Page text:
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The Reliability of Life-Critical Computer System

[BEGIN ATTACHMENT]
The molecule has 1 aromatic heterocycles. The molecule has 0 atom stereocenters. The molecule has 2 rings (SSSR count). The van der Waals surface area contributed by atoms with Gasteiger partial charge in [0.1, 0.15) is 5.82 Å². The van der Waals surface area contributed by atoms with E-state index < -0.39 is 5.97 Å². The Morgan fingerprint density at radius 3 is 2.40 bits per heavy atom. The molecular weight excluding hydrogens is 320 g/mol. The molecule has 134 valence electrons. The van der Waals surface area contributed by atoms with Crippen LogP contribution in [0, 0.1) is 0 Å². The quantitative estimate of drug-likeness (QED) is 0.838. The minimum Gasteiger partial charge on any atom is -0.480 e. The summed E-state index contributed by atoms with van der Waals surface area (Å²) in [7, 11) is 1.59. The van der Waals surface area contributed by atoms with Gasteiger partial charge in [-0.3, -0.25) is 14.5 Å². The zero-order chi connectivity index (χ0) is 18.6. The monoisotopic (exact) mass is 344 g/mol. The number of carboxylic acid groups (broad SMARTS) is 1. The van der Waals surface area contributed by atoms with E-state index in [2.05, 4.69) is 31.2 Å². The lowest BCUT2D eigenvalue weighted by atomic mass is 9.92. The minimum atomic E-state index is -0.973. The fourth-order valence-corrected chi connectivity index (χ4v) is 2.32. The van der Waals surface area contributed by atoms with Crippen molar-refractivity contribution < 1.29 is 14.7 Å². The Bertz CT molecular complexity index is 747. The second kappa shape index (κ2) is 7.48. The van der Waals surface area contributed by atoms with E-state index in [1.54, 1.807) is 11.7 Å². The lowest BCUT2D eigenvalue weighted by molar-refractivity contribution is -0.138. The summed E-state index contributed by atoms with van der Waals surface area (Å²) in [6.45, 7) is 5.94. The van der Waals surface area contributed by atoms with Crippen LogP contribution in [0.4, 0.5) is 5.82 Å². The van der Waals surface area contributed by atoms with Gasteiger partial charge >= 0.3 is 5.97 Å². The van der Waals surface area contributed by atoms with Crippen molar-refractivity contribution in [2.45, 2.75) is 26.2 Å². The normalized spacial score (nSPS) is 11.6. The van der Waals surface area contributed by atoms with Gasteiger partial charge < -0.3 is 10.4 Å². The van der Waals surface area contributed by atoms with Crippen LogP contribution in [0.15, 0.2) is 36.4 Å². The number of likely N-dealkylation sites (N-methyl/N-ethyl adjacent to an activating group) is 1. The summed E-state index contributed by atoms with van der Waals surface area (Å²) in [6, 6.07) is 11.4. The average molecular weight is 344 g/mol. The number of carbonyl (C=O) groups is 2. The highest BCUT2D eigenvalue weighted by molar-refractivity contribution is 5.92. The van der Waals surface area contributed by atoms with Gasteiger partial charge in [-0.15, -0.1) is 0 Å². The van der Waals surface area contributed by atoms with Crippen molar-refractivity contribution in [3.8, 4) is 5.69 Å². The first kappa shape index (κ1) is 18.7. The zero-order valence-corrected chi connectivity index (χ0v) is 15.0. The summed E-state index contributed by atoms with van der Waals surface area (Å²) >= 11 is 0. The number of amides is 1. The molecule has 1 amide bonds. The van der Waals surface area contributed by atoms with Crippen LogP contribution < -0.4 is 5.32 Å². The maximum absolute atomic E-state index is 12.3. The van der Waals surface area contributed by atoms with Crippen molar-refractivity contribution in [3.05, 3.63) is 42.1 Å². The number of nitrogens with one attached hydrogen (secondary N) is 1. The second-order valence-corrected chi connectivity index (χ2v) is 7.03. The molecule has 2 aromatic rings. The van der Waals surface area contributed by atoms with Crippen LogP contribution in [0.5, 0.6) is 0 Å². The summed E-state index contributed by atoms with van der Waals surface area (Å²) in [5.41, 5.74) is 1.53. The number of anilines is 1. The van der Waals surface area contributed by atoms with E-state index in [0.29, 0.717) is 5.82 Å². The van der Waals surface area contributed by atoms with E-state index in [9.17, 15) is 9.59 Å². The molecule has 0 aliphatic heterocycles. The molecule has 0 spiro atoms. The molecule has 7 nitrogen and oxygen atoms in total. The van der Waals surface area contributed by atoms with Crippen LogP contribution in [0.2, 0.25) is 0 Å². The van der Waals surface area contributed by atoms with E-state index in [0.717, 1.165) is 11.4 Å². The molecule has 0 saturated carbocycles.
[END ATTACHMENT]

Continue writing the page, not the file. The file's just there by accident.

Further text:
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Acta Informatica 23 621 642 1986 9 Springer Verlag1986 The Reliability of Life Critical Computer Systems Robert Geist 1 Mark Smotherman 1 Kishor Trivedi 2 and Joanne Bechta Dugan2 1 Department of Computer Science Clemson University Clemson SC 29631 USA 2 Department of Computer Science Duke University Durham NC 27706 USA Summary In order to aid the designers of life critical fault tolerant computing systems accurate and efficient methods for reliability prediction are needed The accuracy requirement implies the need to model the system in great detail and hence the need to address the problems of large state space non exponential distributions and error analysis The efficiency requirement implies the need for new model solution techniques in particular the use of decomposition aggregation in the context of a hybrid model We describe a model for reliability prediction which meets both requirements Specifically our model is partitioned into fault occurrence and fault error handling submodels which are represented by non homogeneous Markov processes and extended stochastic Petri nets respectively The overall aggregated model is a stochastic process that is solved by numerical techniques Methods to analyze the effects of variations in input parameters on the resulting reliability predictions are also provided 1 Introduction Fault tolerant computer systems that is systems capable of continued correct operation in the presence of either operational or design faults are experiencing an ever increasing range of important applications 2 When these applications are life critical such as in flight control fault tolerance becomes the vehicle used to enhance system reliability that is the probability that the system will remain operational throughout the mission time Nevertheless the extensive reliability demands placed upon these life critical systems reliability 1 1 0 9 preclude simple procedures by which we might verify that the systems possess the level of reliability for which they were designed As the probability of system failure approaches 0 lifetesting and This work was supported in part by NASA grant NAGI 70 and by an equipment grant from the Concurrent Computer Corp 622 R Geist et al simulation techniques become too expensive to remain feasible 18 25 Moreover standard stochastic models e g Markov semi Markov sufficiently comprehensive to include details of fault error handling behavior as well as details of the fault processes and system structure are generally intractable In such models a massive state space typically 105 states 24 is often coupled with a collection of state transitions having rate variations of several orders of magnitude A fault process may exhibit a rate on the order of 10 4 h whereas a recovery process within the same model could have a rate of 106 h Standard modeling then yields a massive system of stiff differential or integral equations with the attendant solution difficulties As a result most models used to predict ultra high reliability reliability 1 10 9 including the one described herein resort to a behavioral decomposition of the system along temporal lines into nearly disjoint fault occurrence and fault error handling submodels 11 12 26 27 The fault error handling model is solved in isolation and the resulting effectiveness measures which are termed coverage factors are then aggregated with the fault occurrence behavior to obtain the prediction of system reliability as a function of mission time Of course this behavioral decomposition leads to certain approximations and the effects of these approximations as well as the potential ill effects from other possible sources of modeling error must be identified and bounded The remainder of the paper is organized as follows In Section 2 we discuss our fault occurrence model which describes the fault processes and system structure as well as the aggregation technique through which we capture the effectiveness measures produced by the fault error handling submodel The latter model is described in Section 3 where we use a framework of Extended Stochastic Petri Nets 5 6 to capture the process concurrency inherent in fault error handling techniques In Section 4 we discuss error analysis and in Section 5 we give examples of the implementation of our techniques in H A R P Hybrid Automated Reliability Predictor now in development jointly at Clemson University and Duke University under the sponsorship of N A S A Langley Research Center 2 The Fault Occurrence Model A fault is an erroneous state of hardware or software resulting from physical interference from the environment failures of components operator error or incorrect design 22 An error is the manifestation of a fault within the system output Thus a fault may or may not cause an error Undetected errors or detected errors from which we cannot effect recovery may propagate through the system and cause system failure The state of a fault tolerant system will be a vector whose integer coordinates indicate the number of failed components of each type and whose single binary coordinate indicates whether the system is operational functioning properly or failed We will find it convenient to identify all failed states with a single absorbing state which we hereafter term the system failure state Note that transition to the system failure state may result from either an Reliability of Life CriticalComputer Systems 623 exhaustion of component redundancy or an inability to recover from the effects of a fault Consider now the general non homogeneous Markov process which suitably restricted has been the basis for virtually all of the recent efforts to develop useful reliability prediction packages 3 4 11 19 26 If we let P t Po t P t denote the time dependent probability vector for operational non system failure states 0 n and let A t a j t denote the associated matrix of state transition rates where a j denotes the rate of transition from state i to state j then the Markovian assumption yields the set of differential equations P t P t A t with equivalent integral formulation t t P t E P x x e x dx 1 i jO whose solution gives the system reliability R t Pi t Without loss of generi ality we hereafter assume that the operational state i is merely a non negative integer and that the only state transitions are those to the state i 1 one more covered fault and to the system failure state one more uncovered fault We then have t t p a t Pi x ai i l x e Iax u dU d x where i O 2 0 t